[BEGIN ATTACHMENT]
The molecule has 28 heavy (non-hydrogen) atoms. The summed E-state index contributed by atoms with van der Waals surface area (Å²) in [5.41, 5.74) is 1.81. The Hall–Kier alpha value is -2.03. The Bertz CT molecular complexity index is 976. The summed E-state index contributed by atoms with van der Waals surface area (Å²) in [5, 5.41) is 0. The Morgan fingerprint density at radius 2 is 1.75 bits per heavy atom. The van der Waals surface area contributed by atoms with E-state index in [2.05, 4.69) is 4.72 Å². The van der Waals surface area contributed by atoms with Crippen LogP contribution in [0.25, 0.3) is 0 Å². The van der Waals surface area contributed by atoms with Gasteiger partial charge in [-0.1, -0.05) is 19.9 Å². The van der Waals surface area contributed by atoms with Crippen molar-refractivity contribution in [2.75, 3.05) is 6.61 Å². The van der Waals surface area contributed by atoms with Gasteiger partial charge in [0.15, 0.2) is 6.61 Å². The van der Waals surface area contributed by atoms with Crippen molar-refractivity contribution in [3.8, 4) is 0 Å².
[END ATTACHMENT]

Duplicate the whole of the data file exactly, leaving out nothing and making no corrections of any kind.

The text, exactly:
The molecule has 28 heavy (non-hydrogen) atoms. The summed E-state index contributed by atoms with van der Waals surface area (Å²) in [5.41, 5.74) is 1.81. The Hall–Kier alpha value is -2.03. The Bertz CT molecular complexity index is 976. The summed E-state index contributed by atoms with van der Waals surface area (Å²) in [5, 5.41) is 0. The Morgan fingerprint density at radius 2 is 1.75 bits per heavy atom. The van der Waals surface area contributed by atoms with E-state index in [2.05, 4.69) is 4.72 Å². The van der Waals surface area contributed by atoms with Crippen LogP contribution in [0.25, 0.3) is 0 Å². The van der Waals surface area contributed by atoms with Gasteiger partial charge in [-0.1, -0.05) is 19.9 Å². The van der Waals surface area contributed by atoms with Crippen molar-refractivity contribution in [2.75, 3.05) is 6.61 Å². The van der Waals surface area contributed by atoms with Gasteiger partial charge in [0.15, 0.2) is 6.61 Å². The van der Waals surface area contributed by atoms with Crippen molar-refractivity contribution in [3.8, 4) is 0 Å².